It’s easy to take our planet for granted until we see the human cost of its degradation: hunger, displacement, unemployment, illness and deaths.
Millions of people are already suffering from the catastrophic effects of extreme weather disasters exacerbated by climate change – from prolonged drought in sub-Saharan Africa to devastating tropical storms sweeping across Southeast Asia, the Caribbean and the Pacific. Scorching temperatures have caused deadly heatwaves in Europe and wildfires in South Korea, Algeria and Croatia. There has been severe flooding in Pakistan, while a prolonged and intense drought in Madagascar has left 1 million people with very limited access to adequate food.
The devastation that climate change is causing and will continue to cause means it is code red for humanity. But there is still time. The world’s leading scientific body for the assessment of climate change – the Intergovernmental Panel on Climate Change (IPCC) – warns that global greenhouse gas emissions must ‘peak before 2025 at the latest, and be reduced by 43% by 2030 if we are to limit climate change to 1.5°C and avoid complete catastrophe.
Large-scale action is required immediately, but urgency must not be an excuse to violate human rights.
The dramatic impacts of climate change have exposed with devastating clarity, how integral a healthy environment is to the enjoyment of all our other rights.Agnès Callamard, Amnesty International's Secretary General
How does climate change impact human rights?
Human rights are intimately linked with climate change because of its effect on not just the environment but our own well-being. Its effects will continue to grow and worsen over time, creating ruin for current and future generations. This is why the failure of governments to act on the climate crisis in the face of overwhelming scientific evidence may well be the biggest inter-generational human rights violation in history.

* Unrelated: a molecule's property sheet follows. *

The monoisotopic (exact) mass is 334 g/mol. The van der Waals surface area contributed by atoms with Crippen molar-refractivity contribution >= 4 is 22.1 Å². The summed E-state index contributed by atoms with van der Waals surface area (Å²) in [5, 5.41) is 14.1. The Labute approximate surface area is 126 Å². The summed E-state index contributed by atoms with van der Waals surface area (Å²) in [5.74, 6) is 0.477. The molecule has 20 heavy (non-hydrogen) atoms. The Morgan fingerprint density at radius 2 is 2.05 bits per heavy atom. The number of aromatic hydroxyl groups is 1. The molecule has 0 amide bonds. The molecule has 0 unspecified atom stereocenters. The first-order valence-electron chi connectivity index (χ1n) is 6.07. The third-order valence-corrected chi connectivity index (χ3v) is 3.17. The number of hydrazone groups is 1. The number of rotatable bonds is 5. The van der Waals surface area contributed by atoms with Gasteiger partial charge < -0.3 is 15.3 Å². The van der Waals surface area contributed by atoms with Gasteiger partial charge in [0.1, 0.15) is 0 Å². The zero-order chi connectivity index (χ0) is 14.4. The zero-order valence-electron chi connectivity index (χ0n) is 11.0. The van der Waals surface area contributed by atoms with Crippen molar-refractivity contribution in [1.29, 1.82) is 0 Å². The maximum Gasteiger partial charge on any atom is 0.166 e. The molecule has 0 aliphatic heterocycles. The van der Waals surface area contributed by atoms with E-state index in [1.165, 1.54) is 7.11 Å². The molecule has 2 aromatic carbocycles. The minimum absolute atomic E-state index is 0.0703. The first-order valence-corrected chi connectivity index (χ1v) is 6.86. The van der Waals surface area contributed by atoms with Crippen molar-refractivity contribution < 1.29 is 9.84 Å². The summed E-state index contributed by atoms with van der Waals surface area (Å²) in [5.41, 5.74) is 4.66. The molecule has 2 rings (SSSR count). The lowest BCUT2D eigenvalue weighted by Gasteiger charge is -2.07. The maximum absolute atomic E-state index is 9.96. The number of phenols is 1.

Climate change and right to life
We all have the right to life, and to live in freedom and safety. But climate change threatens the life and safety of billions of people on this planet. The most obvious example is through extreme weather-related events, such as storms, floods and wildfires. But there are many other less visible ways that climate change threatens lives. The World Health Organization predicts that climate change will cause 250,000 deaths per year between 2030 and 2050.
Climate change and right to health
We all have the right to enjoy the highest attainable standard of physical and mental health. According to the IPCC, major health impacts of climate change will include greater risk of injury, disease and death due to, among others, more intense heat waves and fires; increased risk of under-nutrition as a result of diminished food production in poor regions; and increased risks of diseases from food and water, and vector-borne diseases. People, and particularly children, exposed to traumatic events such as natural disasters, exacerbated by climate change, can suffer from post-traumatic stress disorders.
Climate change and right to housing
We all have a right to an adequate standard of living for ourselves and our families, including adequate housing. But climate change-related extreme weather events such as floods and wildfires are already destroying people’s homes, leaving them displaced. Drought can also lead to significant adverse changes in the environment while sea-level rises threaten the homes of millions of people around the world in low-lying territories.
Climate change and rights to water and to sanitation
We all have the right to safe water and to sanitation that ensures we stay healthy. But a combination of factors such as melting snow and ice, reduced rainfall, higher temperatures and rising sea levels show that climate change is affecting the quality and quantity of water resources. Already 785 million people do not have access to a source of water or sanitation that is likely to be safe. Climate change will make this worse.
What causes climate change?
- Burning fossil fuels
- Agriculture and deforestation
- Land-use change
The planet has always had significant fluctuations in average temperatures. However, this current period of warming is occurring more rapidly than ever. Man-made activities have been increasing the concentration of greenhouse gases in the atmosphere. They are causing the average temperature of our planet to increase at a rate too fast for living things to adapt to.
Burning fossil fuels such as coal, oil and gas is the source of most emissions for almost all economic sectors. It accounts for more than 70% of global GHG emissions.